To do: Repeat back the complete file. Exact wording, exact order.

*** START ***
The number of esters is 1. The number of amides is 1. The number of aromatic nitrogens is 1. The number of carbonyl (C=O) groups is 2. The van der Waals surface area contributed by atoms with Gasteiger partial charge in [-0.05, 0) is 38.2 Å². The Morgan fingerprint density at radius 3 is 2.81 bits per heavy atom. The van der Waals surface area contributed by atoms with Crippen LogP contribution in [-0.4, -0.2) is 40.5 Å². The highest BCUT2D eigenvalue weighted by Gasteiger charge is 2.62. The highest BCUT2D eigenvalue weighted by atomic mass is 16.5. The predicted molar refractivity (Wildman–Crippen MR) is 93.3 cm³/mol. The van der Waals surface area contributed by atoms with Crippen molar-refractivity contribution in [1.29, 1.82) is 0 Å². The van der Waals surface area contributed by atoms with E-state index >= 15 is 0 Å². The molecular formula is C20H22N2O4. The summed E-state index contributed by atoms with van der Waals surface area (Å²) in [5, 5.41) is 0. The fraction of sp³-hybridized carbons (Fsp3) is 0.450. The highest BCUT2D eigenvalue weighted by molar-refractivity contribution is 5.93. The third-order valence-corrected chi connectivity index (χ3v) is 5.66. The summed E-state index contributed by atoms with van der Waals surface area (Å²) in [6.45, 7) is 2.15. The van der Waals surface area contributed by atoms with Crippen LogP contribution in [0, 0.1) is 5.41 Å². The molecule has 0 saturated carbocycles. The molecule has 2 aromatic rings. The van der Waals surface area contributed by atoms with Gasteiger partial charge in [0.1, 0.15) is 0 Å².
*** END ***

The number of esters is 1. The number of amides is 1. The number of aromatic nitrogens is 1. The number of carbonyl (C=O) groups is 2. The van der Waals surface area contributed by atoms with Gasteiger partial charge in [-0.05, 0) is 38.2 Å². The Morgan fingerprint density at radius 3 is 2.81 bits per heavy atom. The van der Waals surface area contributed by atoms with Crippen LogP contribution in [-0.4, -0.2) is 40.5 Å². The highest BCUT2D eigenvalue weighted by Gasteiger charge is 2.62. The highest BCUT2D eigenvalue weighted by atomic mass is 16.5. The predicted molar refractivity (Wildman–Crippen MR) is 93.3 cm³/mol. The van der Waals surface area contributed by atoms with Crippen molar-refractivity contribution in [1.29, 1.82) is 0 Å². The van der Waals surface area contributed by atoms with E-state index >= 15 is 0 Å². The molecular formula is C20H22N2O4. The summed E-state index contributed by atoms with van der Waals surface area (Å²) in [5, 5.41) is 0. The fraction of sp³-hybridized carbons (Fsp3) is 0.450. The highest BCUT2D eigenvalue weighted by molar-refractivity contribution is 5.93. The third-order valence-corrected chi connectivity index (χ3v) is 5.66. The summed E-state index contributed by atoms with van der Waals surface area (Å²) in [6.45, 7) is 2.15. The van der Waals surface area contributed by atoms with Crippen LogP contribution in [0, 0.1) is 5.41 Å². The molecule has 0 saturated carbocycles. The molecule has 2 aromatic rings. The van der Waals surface area contributed by atoms with Gasteiger partial charge in [0.1, 0.15) is 0 Å².